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It is possible that the main title of the report Leiomyosarcoma is not the name you expected.
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Leiomyosarcoma is a malignant (cancerous) tumor that arises from smooth muscle Cells There are essentially two types of muscles in the body - voluntary and involuntary. Smooth muscles are involuntary muscles - the brain has no conscious control over them. Smooth muscles react involuntarily in response to various stimuli. For example, smooth muscle that lines the walls of the digestive tract causes wave-like contractions (peristalsis) that aid in the digestion and transport of food. Smooth muscles in the salivary glands cause the glands to squirt saliva into the mouth in response to taking a bite of food. Smooth muscle in the skin causes goose bumps to form in response to cold.
Leiomyosarcoma is a form of cancer. The term "cancer" refers to a group of diseases characterized by abnormal, uncontrolled cellular growth that invades surrounding tissues and may spread (metastasize) to distant body sites via the bloodstream, the lymphatic system, or other means. Different forms of cancer, including leiomyosarcomas, may be classified based upon the cell type involved, the specific nature of the malignancy, and the disease's clinical course. Leiomyosa usually spreads via the bloodstream. It is very rare to see it in lymphatics.
Since smooth muscle is found all over the body, a leiomyosarcoma can form almost anywhere where there are blood vessels, heart, liver, pancreas, genitourinary and gastrointestinal tract, the space behind the abdominal cavity (retroperitoneum), uterus, skin. The uterus is the most common location for a leiomyosarcoma. Most leiomyosarcomas of the gastrointestinal tract are now reclassified as gastrointestinal stromal tumors (GIST - see below)
Leiomyosarcoma is classified as a soft tissue sarcoma. Sarcomas are malignant tumors that arise from the connective tissue, which connects, supports and surrounds various structures and organs in the body. Soft tissue includes fat, muscle, nerves, tendons, and blood and lymph vessels. The exact cause of leiomyosarcoma, including uterine leiomyosarcoma, is unknown.
The symptoms of a leiomyosarcoma vary depending upon the exact location, size, and spread of the tumor. A leiomyosarcoma, especially in the early stages, may not be associated with any obvious symptoms (asymptomatic). General symptoms associated with cancer may occur including fatigue, fever, weight loss, a general feeling of ill health (malaise), and nausea and vomiting.
Pain may occur in the affected area but is uncommon. Swelling usually occurs and a mass is commonly detected. Additional symptoms are specific to the exact location of the tumor. The tumors may cause bleeding in the gastrointestinal tract and cause black, tarry, foul-smelling stools (melena), or vomiting of blood (hematemesis) or abdominal discomforts). A leiomyosarcoma of the uterus may cause abnormal bleeding from the uterus into and the vagina, with abnormal vaginal discharge, and a change in bladder or bowel habits.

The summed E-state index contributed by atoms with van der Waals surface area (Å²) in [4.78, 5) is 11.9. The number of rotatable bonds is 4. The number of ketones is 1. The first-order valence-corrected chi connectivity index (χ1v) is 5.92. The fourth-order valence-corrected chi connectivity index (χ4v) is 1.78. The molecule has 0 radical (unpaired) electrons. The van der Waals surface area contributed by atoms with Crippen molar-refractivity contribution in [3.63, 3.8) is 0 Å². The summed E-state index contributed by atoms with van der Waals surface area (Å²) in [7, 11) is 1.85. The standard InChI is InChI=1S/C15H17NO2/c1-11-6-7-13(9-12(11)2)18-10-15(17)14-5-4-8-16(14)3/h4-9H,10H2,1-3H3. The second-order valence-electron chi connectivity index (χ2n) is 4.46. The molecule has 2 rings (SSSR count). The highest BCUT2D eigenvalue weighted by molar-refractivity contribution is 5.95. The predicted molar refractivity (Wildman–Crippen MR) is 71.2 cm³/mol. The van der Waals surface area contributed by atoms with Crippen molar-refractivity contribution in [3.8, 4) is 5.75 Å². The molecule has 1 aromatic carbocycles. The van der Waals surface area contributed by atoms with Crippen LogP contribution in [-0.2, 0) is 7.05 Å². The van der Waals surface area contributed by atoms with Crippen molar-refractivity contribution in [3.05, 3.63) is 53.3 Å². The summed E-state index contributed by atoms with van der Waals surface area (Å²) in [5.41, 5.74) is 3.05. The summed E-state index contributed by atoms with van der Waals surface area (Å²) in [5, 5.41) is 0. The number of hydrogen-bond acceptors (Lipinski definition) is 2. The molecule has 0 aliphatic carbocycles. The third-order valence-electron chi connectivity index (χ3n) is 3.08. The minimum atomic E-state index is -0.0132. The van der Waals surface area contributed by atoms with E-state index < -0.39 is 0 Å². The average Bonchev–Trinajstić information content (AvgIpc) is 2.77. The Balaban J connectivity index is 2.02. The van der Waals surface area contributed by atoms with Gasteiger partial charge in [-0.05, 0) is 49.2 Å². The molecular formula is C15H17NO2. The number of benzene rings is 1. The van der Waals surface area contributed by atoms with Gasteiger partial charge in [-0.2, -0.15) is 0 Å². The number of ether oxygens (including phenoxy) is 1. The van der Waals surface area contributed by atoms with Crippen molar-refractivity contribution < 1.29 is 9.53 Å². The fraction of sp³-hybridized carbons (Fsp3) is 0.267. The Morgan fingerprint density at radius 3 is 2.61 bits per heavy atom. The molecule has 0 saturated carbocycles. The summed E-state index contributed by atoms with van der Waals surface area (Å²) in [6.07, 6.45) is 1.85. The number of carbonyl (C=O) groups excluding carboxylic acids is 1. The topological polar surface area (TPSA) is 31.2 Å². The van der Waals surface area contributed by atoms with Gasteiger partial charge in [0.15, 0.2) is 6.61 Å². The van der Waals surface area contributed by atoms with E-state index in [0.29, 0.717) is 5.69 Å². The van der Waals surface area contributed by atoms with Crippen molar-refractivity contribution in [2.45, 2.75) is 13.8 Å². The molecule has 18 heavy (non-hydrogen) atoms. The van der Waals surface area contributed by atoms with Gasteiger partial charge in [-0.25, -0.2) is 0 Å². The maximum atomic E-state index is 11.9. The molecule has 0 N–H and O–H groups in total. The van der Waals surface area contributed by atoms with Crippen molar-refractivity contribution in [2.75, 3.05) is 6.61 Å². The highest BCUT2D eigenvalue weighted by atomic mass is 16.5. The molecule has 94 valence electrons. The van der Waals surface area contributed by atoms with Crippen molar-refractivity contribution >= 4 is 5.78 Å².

Most forms of leiomyosarcoma are aggressive tumors that may spread (metastasize) to other areas of the body such as the lungs or liver, potentially causing life-threatening complications. Leiomyosarcoma has a high risk of recurring after treatment, if not diagnosed early.
The exact cause of leiomyosarcoma is unknown. Researchers speculate that genetic factors may play a contributing role in causing LMS.
In individuals with cancer, including leiomyosarcoma, malignancies may develop due to abnormal changes in the structure and orientation of certain cells known as oncogenes or tumor suppressor genes. Oncogenes control cell growth; tumor suppressor genes control cell division and ensure that cells die at the proper time. The specific cause of changes to these genes is unknown. However, current research suggests that abnormalities of DNA (deoxyribonucleic acid), which is the carrier of the body's genetic code, are the underlying basis of cellular malignant transformation. These abnormal genetic changes may occur spontaneously for unknown reasons or, more rarely, may be inherited.
Leiomyosarcomas affect both males and females. Leiomyosarcoma is a form of soft tissue sarcoma. According to the American Cancer Society, at least 15,000 new cases of soft tissue sarcoma occur each year in the U.S. Soft tissue sarcomas affect men and women equally and occur more often in adults than children or adolescents. Soft tissue sarcomas account for 1 percent of all adult cancers in the U.S. According to one estimate, leiomyosarcomas account for 7-11 percent of all cases of soft tissue sarcomas.
Symptoms of the following disorders can be similar to those of a leiomyosarcoma. Comparisons may be useful for a differential diagnosis.
Leiomyomas are benign tumors arising from the smooth muscle. The uterus and the gastrointestinal tract are the most common locations for this tumor. In some cases, multiple leiomyomas form. Leiomyomas often do not cause symptoms (asymptomatic). In some cases they may be associated with pain or swelling in the affected area. Leiomyomas may grow large enough to compress nearby structures causing a variety of symptoms and necessitating surgical removal. In extremely rare cases, leiomyomas may progress to become cancerous (malignant transformation). The exact cause of leiomyomas is unknown. (For more information on this condition, choose "leiomyoma" as your search term in the Rare Disease Database.)
Gastrointestinal stromal tumors (GIST) belong to a group of cancers known as soft tissue sarcomas. Tumors usually arise from the intestinal tract with the most common site being the stomach, followed by the small intestine, and the colon/rectum with rare cases arising in the esophagus. There are also tumors that appear to arise in the membranous tissue lining the wall of the stomach (peritoneum) or in a fold of such membranous tissue (the omentum). There are also case reports of tumors arising in the appendix and/or pancreas. These tumors most commonly present with abdominal pain, bleeding or signs of intestinal obstruction. They spread most commonly to sites within the abdominal cavity and to the liver, although there are rare cases of spread to the lungs and bone. GIST results from a change in one of two genes, KIT or PDGFR, which leads to continued growth and division of tumor cells. There are a few reported cases of families in which a gene mutation is inherited; however, the majority of tumors are sporadic and not inherited. Treatment is with surgery. In individuals in whom the disease has spread, treatment may include surgery when possible and the administration of imatinib mesylate (Gleevec, Glivec), a tyrosine kinase inhibitor that inhibits the KIT or PDGFR responsible for tumor growth. Imatinib mesylate can delay or prevent recurrence of GIST when given after the tumor has been removed (resection). The role of imatinib mesylate in pediatric GIST is being studied at this time. (For more information on this disorder, choose "GIST" as your search term in the Rare Disease Database.)